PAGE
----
Airline analysts and e-mail-loving passengers should be celebrating some travel news that broke last week. Not so happy may be anybody who worries about aviation safety. That is, everybody.

Analysts, the folks who work for Wall Street investment houses trying to determine whether to buy or sell airline stocks, were pleased because several major carriers are trimming their capacity, or the number of seats for sale, next year. The high price of fuel is the primary reason. Even if an airline isn't actually reducing what's for sale, it won't be growing as much as it said previously that it would.

That means two things for most customers: higher fares and even more crowded flights.

Besides monitoring the airlines' costs, analysts track the number of seats for sale because it can have a direct effect on airline revenue. Naturally, the stock watchers like airline flights with no empty seats and with all passengers paying as much as they can stand. With fewer seats available, customers who need to travel on business or just want to get away are likely to pay a little more for each ticket.

Anyone who flies regularly may wonder how much more jammed flights can be next year than they have been this year. The load factor, or share of seats filled, tops 80 percent on most carriers and was close to 90 percent for some last summer. So there were some middle seats that flew empty this year that won't be empty, at least through next spring.

Fortunately for Philadelphia fliers, Southwest Airlines, one of the carriers reducing its growth plans, says it will still add nonstop flights in March from PHL to three cities: St. Louis, Austin and San Antonio, Texas. Southwest is the only carrier at the airport that had announced plans for new domestic service next year.

The downside to this scenario, of course, is that some airlines may not be able to raise fares or trim capacity enough to avoid losses this winter. In the long run, that's not good for anyone.

On aviation safety, a report to Congress from the Government Accountability Office took the Federal Aviation Administration to task for a recent increase in "runway incursions." Those are any incidents at an airport when aircraft or people stray where they shouldn't during takeoffs or landings. You can find it online at

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The GAO said the number of incursions had been going down since 2001 but spiked again in fiscal 2007 because of poor leadership, runway-monitoring equipment that doesn't work properly, and air-traffic-controller fatigue caused by workforce shortages.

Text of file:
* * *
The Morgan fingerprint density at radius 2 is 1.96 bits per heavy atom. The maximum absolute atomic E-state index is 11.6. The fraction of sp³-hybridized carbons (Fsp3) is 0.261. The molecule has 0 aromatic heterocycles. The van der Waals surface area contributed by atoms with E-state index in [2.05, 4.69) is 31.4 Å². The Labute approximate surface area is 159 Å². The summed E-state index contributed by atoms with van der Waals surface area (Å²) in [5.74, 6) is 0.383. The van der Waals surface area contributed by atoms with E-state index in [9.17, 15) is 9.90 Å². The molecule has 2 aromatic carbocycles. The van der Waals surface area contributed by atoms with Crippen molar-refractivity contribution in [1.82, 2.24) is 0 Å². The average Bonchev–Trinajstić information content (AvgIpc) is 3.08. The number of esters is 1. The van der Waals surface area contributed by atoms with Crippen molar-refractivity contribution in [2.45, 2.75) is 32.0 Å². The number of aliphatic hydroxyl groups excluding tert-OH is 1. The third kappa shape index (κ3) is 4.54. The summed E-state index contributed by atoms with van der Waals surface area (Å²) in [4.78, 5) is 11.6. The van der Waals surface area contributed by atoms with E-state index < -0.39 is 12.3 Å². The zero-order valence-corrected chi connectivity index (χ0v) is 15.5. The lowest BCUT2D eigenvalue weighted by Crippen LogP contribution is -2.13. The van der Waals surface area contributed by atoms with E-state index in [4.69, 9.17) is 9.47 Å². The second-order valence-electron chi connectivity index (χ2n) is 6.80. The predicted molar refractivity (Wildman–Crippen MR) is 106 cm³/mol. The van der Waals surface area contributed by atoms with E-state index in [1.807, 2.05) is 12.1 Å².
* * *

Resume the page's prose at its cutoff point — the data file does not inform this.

The level of incursions looks quite small, at 6.05 for every one million takeoffs or landings. But that means there were 31 incidents in fiscal 2007, and the level indicates that passengers face a "high risk of a catastrophic runway collision," the report said. Some incidents this year have been dramatic, including near-collisions at three airports (PHL was not one of them).

We always have thought of aviation safety as playing the odds. Each time the plane starts its takeoff roll, we quietly chant "one in a million, one in a million," as we think of the odds of this particular flight being involved in a fatal accident. The odds actually are even slimmer: In 2006, U.S. scheduled airlines had two fatal accidents in 11.2 million takeoffs, according to the National Transportation Safety Board.

Still, we're happy that some government agencies and others concerned with safety continually press to reduce the number to zero.

The good news for people who absolutely must check e-mail inflight was in a story we posted Friday on our Road Warrior blog.

JetBlue Airways will start offering free online messaging services this week on one of its planes, making it the first carrier to have in-flight Internet access. Passengers can use Yahoo e-mail and instant-messaging services on laptops with Wi-Fi access and two BlackBerry models with wireless capability.

Other airlines also have announced plans to offer some of the same kind of services in 2008. But there's no change to a rule most passengers like: No talking on a cell phone during flight.

That reminds us: We haven't written about the cell-phone rules in a while. Tell us what you think about the limits now on when you can use a phone on a commercial airline flight, by e-mail, by phone, or by posting a comment on the Road Warrior blog.

Contact staff writer Tom Belden at 215-854-2454 or tbelden@phillynews.com.